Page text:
Afghan carnage

Crowds of people show their documents to U.S. troops outside the airport in Kabul, Afghanistan August 26, 2021.

Thursday marked the deadliest day for US troops in Afghanistan in a decade. Twin explosions were reported outside Kabul's airport, killing dozens of people, including at least 90 Afghans and 13 US service members — the first US military deaths in the country since February 2020. Details are still coming to light, but harrowing images have been circulating online, showing pools of blood on the outskirts of the airport and desperate Afghans scurrying to get medical care.

Who's responsible? The explosions, which included at least one suicide bombing, were not carried out by the Taliban, who took control of the country two weeks ago and are closely coordinating with the US military to wrap up the evacuation effort so they can get back to the business of governing by fear. Rather, the blasts were the work of ISIS-K (K stands for Khorasan, a region that includes northeastern Iran, southern Turkmenistan and northern Afghanistan), an offshoot of the broader Islamic State movement that expanded to Central Asia in 2015.

Although ISIS-K and the Taliban are both hardline Sunni Islamist groups (Sunnis often unite against common Shia foes) they are sworn enemies: the former includes a ragtag group of fighters including some Taliban defectors, and is thought to be even more draconian than the Taliban, rejecting all political proposals and believing only in the extreme enforcement of sharia law. While ISIS-K wants to form a caliphate, it has never captured swathes of land in Afghanistan, so it has sought to project strength by waging terror on the Afghan people (it was responsible for a particularly gruesome attack in May on an all-girls school in Kabul).

What does this mean for the withdrawal? Well, it's certainly not good. Already in the lead-up to the attack, foreign governments began suspending evacuation flights, some indefinitely. Germany and France, for instance, announced that they were wrapping up their rescue missions for good.

For the US, meanwhile, which is responsible for security at the interior of Kabul's airport, Thursday's attacks significantly obscured the withdrawal mission, which President Biden still says should be completed by August 31 and won't leave any US nationals behind who want to leave. But as the security situation deteriorates at the airport, and in Kabul more broadly, it's becoming less likely that the US will be able to airlift around 1,500 US nationals who remain in Afghanistan by next Tuesday, or the hundreds of thousands of Afghans who helped the US mission over the past two decades. And there's no indication that the US will extend its mission beyond that date. One former official told the Washington Post that "while it is likely to be denied publicly, the terrorist attack is also likely to mark the de facto end of the formal US-led noncombatant evacuation operation."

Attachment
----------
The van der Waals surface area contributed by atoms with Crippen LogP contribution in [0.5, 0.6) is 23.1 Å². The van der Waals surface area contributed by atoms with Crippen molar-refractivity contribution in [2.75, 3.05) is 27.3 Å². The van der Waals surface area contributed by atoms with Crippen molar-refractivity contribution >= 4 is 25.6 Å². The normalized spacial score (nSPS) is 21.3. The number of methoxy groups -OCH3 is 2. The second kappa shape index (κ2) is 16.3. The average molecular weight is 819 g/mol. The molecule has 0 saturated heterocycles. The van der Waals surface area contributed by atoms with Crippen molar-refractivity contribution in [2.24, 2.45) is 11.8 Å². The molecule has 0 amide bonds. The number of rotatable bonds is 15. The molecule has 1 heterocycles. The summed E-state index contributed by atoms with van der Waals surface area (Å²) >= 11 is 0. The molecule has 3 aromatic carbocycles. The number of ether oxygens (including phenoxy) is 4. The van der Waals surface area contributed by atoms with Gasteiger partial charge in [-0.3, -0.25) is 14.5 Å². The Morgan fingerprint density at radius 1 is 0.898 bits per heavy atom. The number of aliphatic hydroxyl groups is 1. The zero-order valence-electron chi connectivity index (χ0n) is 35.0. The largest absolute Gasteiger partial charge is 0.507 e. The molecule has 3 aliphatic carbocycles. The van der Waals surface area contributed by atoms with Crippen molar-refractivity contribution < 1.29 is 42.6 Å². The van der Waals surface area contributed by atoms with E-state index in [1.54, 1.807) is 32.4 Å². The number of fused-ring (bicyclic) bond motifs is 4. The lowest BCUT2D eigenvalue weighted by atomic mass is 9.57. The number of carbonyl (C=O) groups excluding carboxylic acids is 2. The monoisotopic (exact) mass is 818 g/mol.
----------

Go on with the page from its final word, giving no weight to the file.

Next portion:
How might the US respond? Given that the whole point of the hasty withdrawal from Afghanistan was for Biden to honor his campaign pledge of ending "forever wars," it has seemed extremely unlikely that the US would take any actions that further entrench its troops in Afghanistan or jeopardize the evacuation effort — until now.

A deadly attack on US troops is not something that the Biden administration can let slide. If — as US intelligence warns — more attacks are imminent, Biden might be forced to hit terrorist targets in Afghanistan, precisely the sort of military escalation that he has desperately tried to avoid.

What does this mean for the Taliban? While the Taliban are surely not mourning the loss of American or Afghan lives, they are likely furious that ISIS-K is undermining their authority just days into the group's new gig. ISIS-K boasts just 1,500-2,200 fighters, not enough to pose a serious threat to the Taliban's rule, but this week's events show that it could certainly be a massive thorn in the Taliban's side as they try to get to the business of actually governing. Indeed, this could also have the effect of further radicalizing the Taliban as they try to contain their dogged rivals and prevent defections.

It also massively complicates already-precarious US-Taliban relations. The Pentagon is intent on getting to the bottom of how ISIS fighters managed to get through checkpoints controlled by the Taliban, who man the airport's exterior. "We share a common purpose," a Pentagon spokesperson said after the attacks Thursday, warning that cooperation with the Taliban would last so long as they continue to share a core mutual interest: getting the US out of Afghanistan.

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